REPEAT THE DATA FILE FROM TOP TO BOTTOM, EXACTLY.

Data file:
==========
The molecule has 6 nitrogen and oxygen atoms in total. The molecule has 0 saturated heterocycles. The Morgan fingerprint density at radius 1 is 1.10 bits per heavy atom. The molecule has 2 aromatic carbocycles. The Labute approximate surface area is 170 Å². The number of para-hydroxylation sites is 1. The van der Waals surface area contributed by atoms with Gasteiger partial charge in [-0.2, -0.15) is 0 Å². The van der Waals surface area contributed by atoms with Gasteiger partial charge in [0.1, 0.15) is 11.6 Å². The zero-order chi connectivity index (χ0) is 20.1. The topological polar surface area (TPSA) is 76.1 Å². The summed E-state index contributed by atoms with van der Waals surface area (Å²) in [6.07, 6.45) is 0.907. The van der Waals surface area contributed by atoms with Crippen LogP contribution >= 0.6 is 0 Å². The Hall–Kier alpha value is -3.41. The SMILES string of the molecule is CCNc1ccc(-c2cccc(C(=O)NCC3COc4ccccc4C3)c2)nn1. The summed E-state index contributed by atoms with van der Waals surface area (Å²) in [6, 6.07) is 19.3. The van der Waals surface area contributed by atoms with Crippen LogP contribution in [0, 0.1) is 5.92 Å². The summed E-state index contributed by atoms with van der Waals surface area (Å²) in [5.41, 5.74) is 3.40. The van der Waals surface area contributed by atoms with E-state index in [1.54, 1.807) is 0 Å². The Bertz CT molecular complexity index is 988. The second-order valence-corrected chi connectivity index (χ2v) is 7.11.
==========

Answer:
The molecule has 6 nitrogen and oxygen atoms in total. The molecule has 0 saturated heterocycles. The Morgan fingerprint density at radius 1 is 1.10 bits per heavy atom. The molecule has 2 aromatic carbocycles. The Labute approximate surface area is 170 Å². The number of para-hydroxylation sites is 1. The van der Waals surface area contributed by atoms with Gasteiger partial charge in [-0.2, -0.15) is 0 Å². The van der Waals surface area contributed by atoms with Gasteiger partial charge in [0.1, 0.15) is 11.6 Å². The zero-order chi connectivity index (χ0) is 20.1. The topological polar surface area (TPSA) is 76.1 Å². The summed E-state index contributed by atoms with van der Waals surface area (Å²) in [6.07, 6.45) is 0.907. The van der Waals surface area contributed by atoms with Crippen LogP contribution >= 0.6 is 0 Å². The Hall–Kier alpha value is -3.41. The SMILES string of the molecule is CCNc1ccc(-c2cccc(C(=O)NCC3COc4ccccc4C3)c2)nn1. The summed E-state index contributed by atoms with van der Waals surface area (Å²) in [6, 6.07) is 19.3. The van der Waals surface area contributed by atoms with Crippen LogP contribution in [0, 0.1) is 5.92 Å². The summed E-state index contributed by atoms with van der Waals surface area (Å²) in [5.41, 5.74) is 3.40. The van der Waals surface area contributed by atoms with E-state index in [1.54, 1.807) is 0 Å². The Bertz CT molecular complexity index is 988. The second-order valence-corrected chi connectivity index (χ2v) is 7.11.